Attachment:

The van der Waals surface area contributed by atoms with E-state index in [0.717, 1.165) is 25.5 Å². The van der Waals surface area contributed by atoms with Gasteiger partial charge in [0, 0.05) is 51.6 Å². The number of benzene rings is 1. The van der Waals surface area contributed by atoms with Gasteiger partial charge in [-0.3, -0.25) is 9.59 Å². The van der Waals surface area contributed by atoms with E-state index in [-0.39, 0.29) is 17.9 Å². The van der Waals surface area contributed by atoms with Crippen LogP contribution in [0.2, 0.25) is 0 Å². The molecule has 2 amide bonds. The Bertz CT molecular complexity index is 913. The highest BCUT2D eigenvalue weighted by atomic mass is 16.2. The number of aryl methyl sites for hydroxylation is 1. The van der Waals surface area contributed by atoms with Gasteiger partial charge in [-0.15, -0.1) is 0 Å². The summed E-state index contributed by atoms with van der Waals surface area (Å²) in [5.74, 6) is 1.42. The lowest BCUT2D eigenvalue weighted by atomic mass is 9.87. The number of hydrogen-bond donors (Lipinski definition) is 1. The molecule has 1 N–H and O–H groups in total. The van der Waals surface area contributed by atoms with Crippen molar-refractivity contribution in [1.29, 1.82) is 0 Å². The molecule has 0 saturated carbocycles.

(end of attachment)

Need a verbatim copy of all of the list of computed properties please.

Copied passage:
The van der Waals surface area contributed by atoms with E-state index in [0.717, 1.165) is 25.5 Å². The van der Waals surface area contributed by atoms with Gasteiger partial charge in [0, 0.05) is 51.6 Å². The number of benzene rings is 1. The van der Waals surface area contributed by atoms with Gasteiger partial charge in [-0.3, -0.25) is 9.59 Å². The van der Waals surface area contributed by atoms with E-state index in [-0.39, 0.29) is 17.9 Å². The van der Waals surface area contributed by atoms with Crippen LogP contribution in [0.2, 0.25) is 0 Å². The molecule has 2 amide bonds. The Bertz CT molecular complexity index is 913. The highest BCUT2D eigenvalue weighted by atomic mass is 16.2. The number of aryl methyl sites for hydroxylation is 1. The van der Waals surface area contributed by atoms with Gasteiger partial charge in [-0.15, -0.1) is 0 Å². The summed E-state index contributed by atoms with van der Waals surface area (Å²) in [5.74, 6) is 1.42. The lowest BCUT2D eigenvalue weighted by atomic mass is 9.87. The number of hydrogen-bond donors (Lipinski definition) is 1. The molecule has 1 N–H and O–H groups in total. The van der Waals surface area contributed by atoms with Crippen molar-refractivity contribution in [1.29, 1.82) is 0 Å². The molecule has 0 saturated carbocycles.